Push To Allow California Universities To Again Consider Race In Admissions Falters

Push To Allow California Universities To Again Consider Race In Admissions Falters

By Katy Murphy and Jessica Calefati, San Jose Mercury News

SACRAMENTO, California — A legislative push to permit California’s public universities to once again consider race and ethnicity in admissions appears to be on life support after an intense backlash from Asian-American parents who fear it will make it harder for their children to get into good schools.

A planned referendum sailed through the state Senate in January without fanfare on a party-line vote, but three Asian-American Democrats who initially backed the measure are now calling for it to be “tabled” before the state Assembly has a chance to vote on it — a highly unusual move. And it seems unlikely to get the two-thirds majority in the Assembly without the support of the five Asian-Americans in the lower house.

Over the last several weeks, the three senators who have had second thoughts about the referendum — Democrats Leland Yee, Ted Lieu, and Carol Lieu — said they have received thousands of calls and emails from fearful constituents who believe that any move to favor other ethnic groups could hurt Asian-Americans, who attend many of the state’s best schools in large numbers. A Change.org petition to kill the referendum now has more than 100,000 signatures, and email listservs for Chinese-American parents have been flooded with angry posts.

Three days ago, the senators sent a formal letter to Assembly Speaker John Perez urging him to stop the bill from advancing any further. “As lifelong advocates for the Asian-American and other communities, we would never support a policy that we believed would negatively impact our children,” the letter states.

Perez is reviewing the request, Will Shuck, a spokesman for the speaker, said Thursday. But even if he put the legislation up for a vote, support for the referendum will likely fall short of the votes needed to get it on the November ballot.

Five Assembly Democrats belong to the Asian and Pacific Islander Legislative Caucus, and if two or more of them vote “no,” the bill will fail. Caucus Chairman Paul Fong said Wednesday he has concerns about the proposal but would not say if he or other members of the caucus will vote against it.

“I believe every student should have equal access and opportunity to a quality and affordable education,” said Fong, a former teacher.

Since 1996, the year voters approved Proposition 209, state universities have been barred from “discriminating against or granting preferential treatment” to any racial or ethnic group in college admissions, hiring and contracting. Since then, admission offers to black students have plunged 49 percent at Univerrsity of California, Berkeley, and 16 percent at UCLA, the state system’s two most prestigious schools.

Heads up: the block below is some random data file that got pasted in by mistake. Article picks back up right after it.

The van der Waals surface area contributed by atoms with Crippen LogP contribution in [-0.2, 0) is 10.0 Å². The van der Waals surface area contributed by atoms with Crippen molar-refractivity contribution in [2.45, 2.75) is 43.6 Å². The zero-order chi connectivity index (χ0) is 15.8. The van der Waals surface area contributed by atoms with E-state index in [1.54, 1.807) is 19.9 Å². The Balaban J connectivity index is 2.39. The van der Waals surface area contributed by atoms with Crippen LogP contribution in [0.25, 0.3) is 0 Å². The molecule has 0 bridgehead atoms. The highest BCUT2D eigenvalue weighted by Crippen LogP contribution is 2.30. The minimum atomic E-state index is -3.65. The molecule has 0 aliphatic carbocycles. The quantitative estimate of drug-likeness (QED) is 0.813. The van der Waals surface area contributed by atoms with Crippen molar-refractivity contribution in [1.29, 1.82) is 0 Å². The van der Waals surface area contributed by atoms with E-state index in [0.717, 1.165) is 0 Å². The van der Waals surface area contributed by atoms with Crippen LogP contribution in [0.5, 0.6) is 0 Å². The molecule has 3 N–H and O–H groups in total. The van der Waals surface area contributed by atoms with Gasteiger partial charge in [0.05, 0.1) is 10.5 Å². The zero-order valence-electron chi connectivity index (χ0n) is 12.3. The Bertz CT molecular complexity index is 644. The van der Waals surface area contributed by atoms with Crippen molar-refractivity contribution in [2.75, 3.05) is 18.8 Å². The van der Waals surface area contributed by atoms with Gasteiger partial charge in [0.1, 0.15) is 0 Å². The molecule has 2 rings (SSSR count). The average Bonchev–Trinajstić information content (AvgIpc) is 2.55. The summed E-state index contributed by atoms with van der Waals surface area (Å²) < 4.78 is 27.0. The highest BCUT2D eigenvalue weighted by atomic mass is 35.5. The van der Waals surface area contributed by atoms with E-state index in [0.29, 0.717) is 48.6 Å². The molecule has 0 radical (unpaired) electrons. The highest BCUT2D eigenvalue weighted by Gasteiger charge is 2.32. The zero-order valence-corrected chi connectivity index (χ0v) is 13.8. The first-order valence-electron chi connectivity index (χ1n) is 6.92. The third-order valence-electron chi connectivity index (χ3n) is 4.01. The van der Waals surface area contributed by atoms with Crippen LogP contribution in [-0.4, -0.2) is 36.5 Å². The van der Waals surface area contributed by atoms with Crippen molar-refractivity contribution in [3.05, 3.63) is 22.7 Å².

Democratic state Sen. Ed Hernandez, the author of the legislation to amend Proposition 209, said he wants to restore affirmative action in public education so that California’s public colleges and universities reflect the diversity of the state’s population. Hernandez blamed a deliberate spread of misinformation about his proposal for the backlash.

“I’ve gotten calls from parents alleging there will be a quota system and that their kids will never be able to get into college, and that’s totally inaccurate,” said Hernandez, noting that the change would merely allow colleges to consider race, ethnicity and gender in admissions, not force them to pick certain students over others.

The contention that affirmative action would create racial quotas in college admissions preys on Asian parents’ anxieties, said Henry Der, a former state deputy secretary of education who directed the organization Chinese Affirmative Action until the mid 1990s. “I think certain negative forces are trying to exploit it and stir up this fear,” Der said.

Der said one of the culprits is Senate Republican Leader Bob Huff, who argued at a packed town hall meeting in Cupertino last month that the percentage of Asian-American undergraduates across the UC system — now about 38 percent — could plummet if the ban was lifted. Der and Huff were both panelists at the meeting.

Huff, a Republican, conceded that he discussed the percentages of Asian-American students in UC and in California, but he said he never asserted there would be a racial quota, or cap. He does, however, believe the proposed policy change could lower the proportion of Asian students in UC schools.

“We’re not adding more seats at the university,” Huff said. “It just begs the question: Do we really want to go back to a closed chapter in this country’s life?”

But Der said any debate that pits ethnic minorities against one another serves no one.

“These Chinese families are not looking at the larger picture. We are not making the investments we need in higher education,” he said. “We need to expand opportunities for all students.”

In 1996, 61 percent of Asian-Americans voted against the affirmative action ban and most Asian-American groups and associations opposed it as well, said Karthick Ramakrishnan, a political science professor at UC Riverside who directs the National Asian American Survey.

Photo: Amy The Nurse via Flickr


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